The Atlantic: Bosnia's President who wants the country to break up


A few leaders would call their own country “an impossible state” and a fewer would advocate for it to break up, American magazine The Atlantic wrote in a recently published article reviewing the political career of Bosnian Serb leader Milorad Dodik, now Bosnia Presidency Chairman.

Author Maxim Edwards wrote in a lengthy article that the story of Dodik's rise is “one of a far cannier political operator than his brash public image might suggest.”

Once called “a breath of fresh air” two decades later the Bosnian Serb leader is seen “as a nationalist infant terrible threatening a fragile peace.”

Milorad Dodik is a Serb Bosnian, the leader of the strongest party in Bosnia's semi-autonomous Republika Srpska (RS) entity. After the years of absolute rule in RS, first as its Prime Minister and then as its President, he has advanced to Bosnia's tripartite Presidency being elected last October as the Serb member from this Serb-dominated entity.

“I am a Serb… Bosnia is only my place of employment,” Dodik said a day after taking the office.

The author argued that Dodik's story was a familiar one, the story of a politician “changing his stripes when the moment suits,” and moreover “courting Russia as an ally.”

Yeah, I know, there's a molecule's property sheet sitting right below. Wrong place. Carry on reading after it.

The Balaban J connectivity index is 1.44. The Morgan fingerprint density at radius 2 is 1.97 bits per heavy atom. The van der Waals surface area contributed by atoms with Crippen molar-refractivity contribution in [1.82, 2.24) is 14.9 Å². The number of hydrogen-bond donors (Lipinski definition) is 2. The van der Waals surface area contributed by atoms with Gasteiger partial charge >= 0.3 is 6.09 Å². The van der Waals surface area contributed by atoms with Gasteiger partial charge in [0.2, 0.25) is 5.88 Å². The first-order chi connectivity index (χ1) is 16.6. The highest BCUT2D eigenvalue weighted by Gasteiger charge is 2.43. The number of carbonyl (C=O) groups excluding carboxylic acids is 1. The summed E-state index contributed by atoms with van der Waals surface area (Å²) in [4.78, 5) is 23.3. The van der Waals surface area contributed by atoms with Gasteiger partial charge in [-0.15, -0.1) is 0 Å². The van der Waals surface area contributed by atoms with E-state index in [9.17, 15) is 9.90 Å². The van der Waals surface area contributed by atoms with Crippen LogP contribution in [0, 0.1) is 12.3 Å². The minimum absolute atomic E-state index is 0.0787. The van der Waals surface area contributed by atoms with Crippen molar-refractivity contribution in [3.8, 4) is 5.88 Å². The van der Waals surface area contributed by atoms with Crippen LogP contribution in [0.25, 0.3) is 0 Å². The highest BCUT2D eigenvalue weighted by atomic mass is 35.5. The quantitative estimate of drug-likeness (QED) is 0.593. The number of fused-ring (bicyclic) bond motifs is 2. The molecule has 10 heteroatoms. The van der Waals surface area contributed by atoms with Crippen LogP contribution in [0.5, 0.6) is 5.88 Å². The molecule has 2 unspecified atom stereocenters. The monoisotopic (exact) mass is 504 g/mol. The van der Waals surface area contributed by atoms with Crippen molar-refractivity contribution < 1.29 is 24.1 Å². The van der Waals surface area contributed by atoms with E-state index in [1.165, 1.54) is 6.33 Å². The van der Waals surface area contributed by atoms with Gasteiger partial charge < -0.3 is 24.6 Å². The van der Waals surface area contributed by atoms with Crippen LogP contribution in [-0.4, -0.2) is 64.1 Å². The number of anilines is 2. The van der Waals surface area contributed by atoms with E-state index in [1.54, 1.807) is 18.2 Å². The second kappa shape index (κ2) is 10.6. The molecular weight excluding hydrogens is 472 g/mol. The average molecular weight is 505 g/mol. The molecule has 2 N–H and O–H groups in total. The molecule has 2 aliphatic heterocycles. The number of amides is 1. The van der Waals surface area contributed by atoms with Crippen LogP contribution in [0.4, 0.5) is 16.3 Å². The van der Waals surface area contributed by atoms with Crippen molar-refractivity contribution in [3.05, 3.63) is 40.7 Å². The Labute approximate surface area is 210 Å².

“But here in Bosnia, the stakes are higher, not just for the people who live here, but for the legacy of a significant American foreign-policy achievement, too. By taking aim at the Bosnian state, Dodik is, in effect, targeting the Dayton Accords, one of the signature peace deals of the 20th century. When signed at an American air base in 1995, the agreement ended what had been Europe’s most devastating conflict since the Second World War, one which had cost more than 100,000 lives,” reads the article emphasising that Dodik's threats to undermine the peace treaty have earned him US sanctions.

Besides openly supporting a former RS leader Radovan Karadzic, who was found guilty by an international court for genocide in Srebrenica, Dodik also objects the country’ bid to join NATO, reads the article.

“It’s no surprise, then, that Dodik is characterized in the West as pro-Russian, a label he flaunts,” wrote Edwards.